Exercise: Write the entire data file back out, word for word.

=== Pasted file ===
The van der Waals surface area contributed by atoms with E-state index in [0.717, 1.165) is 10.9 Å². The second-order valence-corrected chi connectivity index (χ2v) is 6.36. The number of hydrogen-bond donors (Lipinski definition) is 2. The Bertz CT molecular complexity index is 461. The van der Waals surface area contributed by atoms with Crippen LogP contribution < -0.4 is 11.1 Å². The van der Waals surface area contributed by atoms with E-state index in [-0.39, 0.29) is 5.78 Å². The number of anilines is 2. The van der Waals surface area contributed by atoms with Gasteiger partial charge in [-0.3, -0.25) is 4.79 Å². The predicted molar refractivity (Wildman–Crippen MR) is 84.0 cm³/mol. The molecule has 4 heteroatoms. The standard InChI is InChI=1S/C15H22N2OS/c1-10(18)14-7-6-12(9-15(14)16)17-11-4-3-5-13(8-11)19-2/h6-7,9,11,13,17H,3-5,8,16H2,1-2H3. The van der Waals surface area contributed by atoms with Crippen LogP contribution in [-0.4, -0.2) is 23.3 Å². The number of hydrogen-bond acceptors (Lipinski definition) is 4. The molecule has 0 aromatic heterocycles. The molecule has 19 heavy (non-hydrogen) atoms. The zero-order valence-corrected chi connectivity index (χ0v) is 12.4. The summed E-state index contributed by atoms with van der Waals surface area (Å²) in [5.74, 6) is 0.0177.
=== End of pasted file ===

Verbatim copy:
The van der Waals surface area contributed by atoms with E-state index in [0.717, 1.165) is 10.9 Å². The second-order valence-corrected chi connectivity index (χ2v) is 6.36. The number of hydrogen-bond donors (Lipinski definition) is 2. The Bertz CT molecular complexity index is 461. The van der Waals surface area contributed by atoms with Crippen LogP contribution < -0.4 is 11.1 Å². The van der Waals surface area contributed by atoms with E-state index in [-0.39, 0.29) is 5.78 Å². The number of anilines is 2. The van der Waals surface area contributed by atoms with Gasteiger partial charge in [-0.3, -0.25) is 4.79 Å². The predicted molar refractivity (Wildman–Crippen MR) is 84.0 cm³/mol. The molecule has 4 heteroatoms. The standard InChI is InChI=1S/C15H22N2OS/c1-10(18)14-7-6-12(9-15(14)16)17-11-4-3-5-13(8-11)19-2/h6-7,9,11,13,17H,3-5,8,16H2,1-2H3. The van der Waals surface area contributed by atoms with Crippen LogP contribution in [-0.4, -0.2) is 23.3 Å². The number of hydrogen-bond acceptors (Lipinski definition) is 4. The molecule has 0 aromatic heterocycles. The molecule has 19 heavy (non-hydrogen) atoms. The zero-order valence-corrected chi connectivity index (χ0v) is 12.4. The summed E-state index contributed by atoms with van der Waals surface area (Å²) in [5.74, 6) is 0.0177.